Criticizing When Day Breaks is akin to refusing to help a blind little old lady cross a busy intersection. You can’t help but feel bad. A glacially paced tale of recovered past and reconsidered identity, it wears a big, decent heart on its sleeve which director Goran Paskaljevic always keeps beating. The cast – a fabulous collection of arresting faces – is headed by Mustafa Nadarevic, playing an elderly music professor in Belgrade who, shortly after retiring as a choirmaster, discovers that he is, in fact, Jewish, the sole surviving son, in fact, of parents who perished in the Holocaust. He discovers, too, that his father was a talented musician as well, one who was writing a composition, unfinished at the time of his death, that the son 70 years later determines to complete and see performed. While Nadarevic and company are never less than soulful here, over all, When Day Breaks is brought down by predictability, sentimentality, an unrelenting earnestness and a too-schematic framework.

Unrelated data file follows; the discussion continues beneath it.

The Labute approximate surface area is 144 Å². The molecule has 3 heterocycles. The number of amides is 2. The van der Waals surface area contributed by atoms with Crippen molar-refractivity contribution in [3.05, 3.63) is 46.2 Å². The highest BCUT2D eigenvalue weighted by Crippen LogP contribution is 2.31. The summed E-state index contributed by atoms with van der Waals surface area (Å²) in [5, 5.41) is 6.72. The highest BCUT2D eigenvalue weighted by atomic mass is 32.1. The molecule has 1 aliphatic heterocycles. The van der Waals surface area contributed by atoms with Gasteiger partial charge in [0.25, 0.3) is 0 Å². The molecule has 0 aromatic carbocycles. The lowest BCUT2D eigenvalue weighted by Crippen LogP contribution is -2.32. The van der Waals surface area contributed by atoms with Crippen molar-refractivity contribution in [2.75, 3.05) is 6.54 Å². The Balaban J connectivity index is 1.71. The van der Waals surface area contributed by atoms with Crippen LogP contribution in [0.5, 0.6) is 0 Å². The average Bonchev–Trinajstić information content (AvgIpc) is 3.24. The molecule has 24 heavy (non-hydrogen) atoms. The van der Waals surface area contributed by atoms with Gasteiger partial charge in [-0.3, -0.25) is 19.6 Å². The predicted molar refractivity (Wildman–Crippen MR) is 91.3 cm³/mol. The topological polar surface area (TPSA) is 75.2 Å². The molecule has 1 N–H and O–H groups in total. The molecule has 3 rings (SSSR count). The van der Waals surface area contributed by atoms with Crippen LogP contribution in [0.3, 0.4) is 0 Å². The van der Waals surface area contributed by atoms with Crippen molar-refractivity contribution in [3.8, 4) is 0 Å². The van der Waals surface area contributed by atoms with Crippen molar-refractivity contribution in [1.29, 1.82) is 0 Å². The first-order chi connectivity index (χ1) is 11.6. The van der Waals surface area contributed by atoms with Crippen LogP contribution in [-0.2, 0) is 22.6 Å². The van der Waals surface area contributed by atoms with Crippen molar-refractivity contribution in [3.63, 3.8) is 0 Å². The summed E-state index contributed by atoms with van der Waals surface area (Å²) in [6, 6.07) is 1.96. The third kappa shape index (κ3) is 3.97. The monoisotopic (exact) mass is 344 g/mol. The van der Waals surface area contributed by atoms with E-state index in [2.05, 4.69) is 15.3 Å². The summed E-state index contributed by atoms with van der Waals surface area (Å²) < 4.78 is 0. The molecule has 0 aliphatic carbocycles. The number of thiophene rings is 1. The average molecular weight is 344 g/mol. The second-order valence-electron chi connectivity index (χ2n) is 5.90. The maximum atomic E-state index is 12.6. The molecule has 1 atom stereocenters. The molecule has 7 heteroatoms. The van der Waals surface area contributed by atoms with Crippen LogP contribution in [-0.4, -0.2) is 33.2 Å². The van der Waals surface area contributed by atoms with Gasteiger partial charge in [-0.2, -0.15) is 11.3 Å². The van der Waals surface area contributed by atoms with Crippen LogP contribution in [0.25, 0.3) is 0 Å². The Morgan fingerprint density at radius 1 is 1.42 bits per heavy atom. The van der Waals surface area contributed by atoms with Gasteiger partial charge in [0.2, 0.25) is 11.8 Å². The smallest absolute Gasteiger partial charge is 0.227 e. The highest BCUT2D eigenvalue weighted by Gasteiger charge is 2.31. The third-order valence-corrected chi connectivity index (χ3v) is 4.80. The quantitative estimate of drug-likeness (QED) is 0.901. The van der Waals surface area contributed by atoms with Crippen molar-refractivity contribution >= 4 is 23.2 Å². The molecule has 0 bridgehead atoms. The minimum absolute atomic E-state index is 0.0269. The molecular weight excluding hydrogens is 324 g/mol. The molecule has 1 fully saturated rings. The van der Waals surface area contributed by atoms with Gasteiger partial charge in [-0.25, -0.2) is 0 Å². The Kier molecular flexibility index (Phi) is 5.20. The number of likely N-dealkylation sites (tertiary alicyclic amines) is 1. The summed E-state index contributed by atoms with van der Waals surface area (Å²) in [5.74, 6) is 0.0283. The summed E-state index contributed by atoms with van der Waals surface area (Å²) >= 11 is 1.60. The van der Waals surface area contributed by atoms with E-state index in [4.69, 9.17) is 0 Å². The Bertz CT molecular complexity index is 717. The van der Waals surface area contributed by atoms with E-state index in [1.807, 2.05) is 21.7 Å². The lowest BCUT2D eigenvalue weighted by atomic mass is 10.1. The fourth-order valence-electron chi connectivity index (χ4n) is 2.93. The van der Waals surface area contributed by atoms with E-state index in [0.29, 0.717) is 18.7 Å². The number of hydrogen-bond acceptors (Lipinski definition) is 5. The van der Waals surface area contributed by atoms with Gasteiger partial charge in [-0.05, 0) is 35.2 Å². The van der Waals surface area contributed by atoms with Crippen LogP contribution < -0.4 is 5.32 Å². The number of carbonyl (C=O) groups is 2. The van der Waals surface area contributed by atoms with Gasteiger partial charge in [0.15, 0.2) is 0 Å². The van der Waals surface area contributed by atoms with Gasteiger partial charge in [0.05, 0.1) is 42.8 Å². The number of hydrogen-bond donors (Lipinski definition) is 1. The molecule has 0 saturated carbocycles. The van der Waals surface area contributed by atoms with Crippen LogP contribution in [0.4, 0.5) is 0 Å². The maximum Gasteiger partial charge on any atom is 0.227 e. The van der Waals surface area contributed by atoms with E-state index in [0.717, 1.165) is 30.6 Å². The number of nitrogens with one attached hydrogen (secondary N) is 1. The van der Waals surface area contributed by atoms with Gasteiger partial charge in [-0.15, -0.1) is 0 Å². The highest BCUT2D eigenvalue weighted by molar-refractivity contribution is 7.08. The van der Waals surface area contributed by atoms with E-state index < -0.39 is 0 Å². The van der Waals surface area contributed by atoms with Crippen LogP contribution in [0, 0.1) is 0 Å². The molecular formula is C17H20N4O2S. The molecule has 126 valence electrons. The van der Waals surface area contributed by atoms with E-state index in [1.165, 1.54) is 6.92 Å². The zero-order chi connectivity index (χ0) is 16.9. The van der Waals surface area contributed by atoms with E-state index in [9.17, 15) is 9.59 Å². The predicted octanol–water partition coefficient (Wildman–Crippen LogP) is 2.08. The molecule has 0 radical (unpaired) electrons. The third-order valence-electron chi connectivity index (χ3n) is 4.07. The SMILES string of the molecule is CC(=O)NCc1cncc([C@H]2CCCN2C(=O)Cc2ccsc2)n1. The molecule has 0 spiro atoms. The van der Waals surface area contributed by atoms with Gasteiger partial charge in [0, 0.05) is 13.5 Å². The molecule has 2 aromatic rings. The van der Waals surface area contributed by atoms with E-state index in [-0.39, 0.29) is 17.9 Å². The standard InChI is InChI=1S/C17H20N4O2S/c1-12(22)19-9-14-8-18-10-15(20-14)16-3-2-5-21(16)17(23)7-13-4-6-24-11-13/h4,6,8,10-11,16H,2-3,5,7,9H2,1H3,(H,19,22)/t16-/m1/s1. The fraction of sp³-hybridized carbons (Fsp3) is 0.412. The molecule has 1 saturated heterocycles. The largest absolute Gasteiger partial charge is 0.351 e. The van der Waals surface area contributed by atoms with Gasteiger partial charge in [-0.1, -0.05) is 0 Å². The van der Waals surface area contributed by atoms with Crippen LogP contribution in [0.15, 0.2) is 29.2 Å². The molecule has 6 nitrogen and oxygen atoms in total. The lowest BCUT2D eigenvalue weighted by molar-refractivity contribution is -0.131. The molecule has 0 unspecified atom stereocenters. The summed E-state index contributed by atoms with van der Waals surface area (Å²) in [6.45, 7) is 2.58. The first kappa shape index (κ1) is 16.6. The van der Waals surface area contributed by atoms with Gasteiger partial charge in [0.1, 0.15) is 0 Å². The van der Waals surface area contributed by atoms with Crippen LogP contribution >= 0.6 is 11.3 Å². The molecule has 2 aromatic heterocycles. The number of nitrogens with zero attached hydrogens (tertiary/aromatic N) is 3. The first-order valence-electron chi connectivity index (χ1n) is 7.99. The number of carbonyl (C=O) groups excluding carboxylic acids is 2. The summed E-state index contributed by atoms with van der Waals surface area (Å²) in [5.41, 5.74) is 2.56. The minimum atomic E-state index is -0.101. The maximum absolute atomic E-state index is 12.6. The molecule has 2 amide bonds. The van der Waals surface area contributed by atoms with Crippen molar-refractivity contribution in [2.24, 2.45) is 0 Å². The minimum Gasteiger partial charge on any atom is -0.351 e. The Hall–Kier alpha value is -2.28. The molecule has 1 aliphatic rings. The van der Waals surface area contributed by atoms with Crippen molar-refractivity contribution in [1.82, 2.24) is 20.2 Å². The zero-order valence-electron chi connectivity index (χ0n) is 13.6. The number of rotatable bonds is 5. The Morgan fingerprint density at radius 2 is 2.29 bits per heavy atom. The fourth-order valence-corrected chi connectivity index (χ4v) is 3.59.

Sept. 9, 7 p.m., Scotiabank; Sept. 10, 4 p.m., AGO; Sept. 15, 10 a.m., Yonge & Dundas